In 2021, D.C. Superior Court Judge Florence Pan joined the U.S. District Court for the District of Columbia, replacing Judge Ketanji Brown Jackson, who was elevated to the U.S. Court of Appeals for the D.C. Circuit. With Jackson now joining the Supreme Court, Pan has been tapped to replace her on the appellate bench.
Born in 1966, Florence Yu Pan graduated summa cum laude from the University of Pennsylvania in 1988 and then received her J.D. cum laude from Stanford Law School in 1993.
After graduating, Pan clerked for Judge Michael Mukasey on the U.S. District Court for the Southern District of New York and for Judge Ralph Winter on the U.S. Court of Appeals for the D.C. Circuit before joining the Department of Justice as a Bristow Fellow in the Office of the Solicitor General. Pan then worked in the Department of Treasury between 1998 and 1999.
In 1999, Pan became a federal prosecutor with the U.S. Attorney’s Office for the District of Columbia. She stayed with the office until her appointment by President Obama to the D.C. Superior Court in 2009.
On April 28, 2016, Pan was nominated by President Barack Obama to become a U.S. District Judge on the U.S. District Court for the District of Columbia, replacing Judge Reggie Walton. However, her nomination was not processed by the U.S. Senate, which was then under Republican control, and after President Donald Trump was elected, he nominated Dabney Freidrich to fill the vacancy.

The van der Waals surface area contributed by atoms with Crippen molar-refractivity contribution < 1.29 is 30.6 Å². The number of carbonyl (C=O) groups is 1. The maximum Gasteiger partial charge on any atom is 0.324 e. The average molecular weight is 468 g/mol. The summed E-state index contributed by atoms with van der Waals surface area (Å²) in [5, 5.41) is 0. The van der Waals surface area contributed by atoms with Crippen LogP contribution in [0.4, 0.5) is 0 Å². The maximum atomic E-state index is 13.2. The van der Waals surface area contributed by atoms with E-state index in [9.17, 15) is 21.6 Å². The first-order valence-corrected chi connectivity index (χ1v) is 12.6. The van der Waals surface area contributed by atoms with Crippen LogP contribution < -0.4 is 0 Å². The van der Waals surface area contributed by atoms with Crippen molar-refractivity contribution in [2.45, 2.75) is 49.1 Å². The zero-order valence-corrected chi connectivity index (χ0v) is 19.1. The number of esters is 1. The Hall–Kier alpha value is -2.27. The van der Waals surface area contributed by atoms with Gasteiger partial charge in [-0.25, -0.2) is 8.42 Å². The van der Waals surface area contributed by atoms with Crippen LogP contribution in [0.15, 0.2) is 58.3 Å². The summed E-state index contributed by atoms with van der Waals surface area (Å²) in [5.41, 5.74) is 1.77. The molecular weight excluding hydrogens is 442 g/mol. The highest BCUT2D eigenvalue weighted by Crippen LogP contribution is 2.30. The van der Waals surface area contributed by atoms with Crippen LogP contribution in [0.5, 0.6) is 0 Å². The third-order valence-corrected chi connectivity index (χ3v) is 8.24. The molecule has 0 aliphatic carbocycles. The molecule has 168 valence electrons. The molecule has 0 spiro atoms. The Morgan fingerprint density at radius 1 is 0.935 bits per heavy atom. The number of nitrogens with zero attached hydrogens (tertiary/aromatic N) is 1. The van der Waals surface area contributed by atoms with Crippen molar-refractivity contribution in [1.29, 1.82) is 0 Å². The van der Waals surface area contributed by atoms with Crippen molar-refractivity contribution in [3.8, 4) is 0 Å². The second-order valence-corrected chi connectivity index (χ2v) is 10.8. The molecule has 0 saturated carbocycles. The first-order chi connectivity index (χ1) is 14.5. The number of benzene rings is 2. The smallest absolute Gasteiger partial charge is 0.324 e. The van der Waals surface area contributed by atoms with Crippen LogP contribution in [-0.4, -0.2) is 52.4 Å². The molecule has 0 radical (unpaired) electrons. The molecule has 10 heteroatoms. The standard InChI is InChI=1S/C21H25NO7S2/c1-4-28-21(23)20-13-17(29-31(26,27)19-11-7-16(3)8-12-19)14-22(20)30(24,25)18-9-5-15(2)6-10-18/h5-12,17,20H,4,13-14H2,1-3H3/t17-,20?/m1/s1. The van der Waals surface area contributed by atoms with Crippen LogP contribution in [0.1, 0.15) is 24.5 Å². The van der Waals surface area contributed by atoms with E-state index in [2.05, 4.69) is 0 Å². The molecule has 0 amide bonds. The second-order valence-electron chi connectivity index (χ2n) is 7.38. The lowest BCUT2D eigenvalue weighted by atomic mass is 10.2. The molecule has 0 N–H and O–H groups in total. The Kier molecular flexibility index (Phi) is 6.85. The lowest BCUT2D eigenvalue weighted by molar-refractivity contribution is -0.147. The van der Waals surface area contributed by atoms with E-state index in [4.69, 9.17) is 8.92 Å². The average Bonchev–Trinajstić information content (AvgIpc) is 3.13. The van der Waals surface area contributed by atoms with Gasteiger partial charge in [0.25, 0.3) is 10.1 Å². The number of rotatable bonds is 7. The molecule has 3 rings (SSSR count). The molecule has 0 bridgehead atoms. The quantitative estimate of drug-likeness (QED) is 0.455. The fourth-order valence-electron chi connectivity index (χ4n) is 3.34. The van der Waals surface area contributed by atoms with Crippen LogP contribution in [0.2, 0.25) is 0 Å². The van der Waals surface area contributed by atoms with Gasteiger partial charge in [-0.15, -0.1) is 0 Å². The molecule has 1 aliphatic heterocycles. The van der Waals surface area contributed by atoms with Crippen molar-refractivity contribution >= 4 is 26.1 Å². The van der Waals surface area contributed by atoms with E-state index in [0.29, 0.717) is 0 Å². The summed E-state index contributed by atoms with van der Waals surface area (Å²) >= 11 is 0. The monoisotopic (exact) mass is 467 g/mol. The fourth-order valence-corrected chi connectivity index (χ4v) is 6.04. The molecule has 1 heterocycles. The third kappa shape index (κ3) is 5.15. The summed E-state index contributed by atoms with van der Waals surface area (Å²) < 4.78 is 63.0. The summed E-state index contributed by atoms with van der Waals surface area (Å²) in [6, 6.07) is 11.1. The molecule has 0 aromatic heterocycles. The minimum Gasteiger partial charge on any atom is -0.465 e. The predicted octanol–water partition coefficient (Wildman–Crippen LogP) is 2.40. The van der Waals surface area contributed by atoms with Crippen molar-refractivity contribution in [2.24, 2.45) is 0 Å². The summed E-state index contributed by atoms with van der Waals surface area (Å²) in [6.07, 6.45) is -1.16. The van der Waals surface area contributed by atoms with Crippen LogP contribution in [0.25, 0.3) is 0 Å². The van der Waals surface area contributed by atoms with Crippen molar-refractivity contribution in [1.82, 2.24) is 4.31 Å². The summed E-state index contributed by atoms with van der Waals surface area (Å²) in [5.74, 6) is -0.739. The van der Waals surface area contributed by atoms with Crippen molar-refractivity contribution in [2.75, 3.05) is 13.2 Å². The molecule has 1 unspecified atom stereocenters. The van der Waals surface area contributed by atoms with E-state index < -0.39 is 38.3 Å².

On March 24, 2021, President Biden renominated Pan to the U.S. District Court for the District of Columbia, replacing Judge Ketanji Brown Jackson, who was being elevated to the D.C. Circuit. Pan was confirmed 68-30 on September 22, 2021 and has served on the court since.
History of the Seat
The seat Pan has been nominated for will open upon the end of the current Supreme Court term, when Judge Ketanji Jackson will leave her seat on the U.S. Court of Appeals for the D.C. Circuit to replace Justice Stephen Breyer.
Pan started her legal career as a clerk to Judge Michael Mukasey on the U.S. District Court for the Southern District of New York and then for Judge Ralph Winter on the U.S. Court of Appeals for the Second Circuit. Since then, Pan worked for the federal government until her appointment to the D.C. Superior Court, going from the Department of Justice to the Department of the Treasury to the U.S. Attorney’s Office. During her tenure, Pan tried around forty cases, half of which were jury trials.
Among the significant matters that she worked on, Pan argued before the en banc D.C. Circuit in support of the police partially unzipping the jacket of a suspect during a Terry stop. See U.S. v. Askew, 529 F.3d 1119 (D.C. Cir. 2008) (en banc). The D.C. Circuit ruled against her on the issue, finding that the facts surrounding the stop did not create reasonable suspicion for unzipping the jacket. See id.
Pan also argued in front of the D.C. Court of Appeals in defending a conviction against a defendant alleging an insanity defense to killing her child. See McNeil v. United States, 933 A.2d 354 (D.C. 2007). The D.C. Court of Appeals overturned the conviction, finding that the prosecutor below improperly used the defendant’s invocation of her Miranda rights to argue that she was sane. See id. at 369.
From 2009 to 2021, Pan has served as a Judge on the D.C. Superior Court. She started her time in the court on a Felony docket, but has since served on the Family, Misdemeanor, and Civil dockets as well.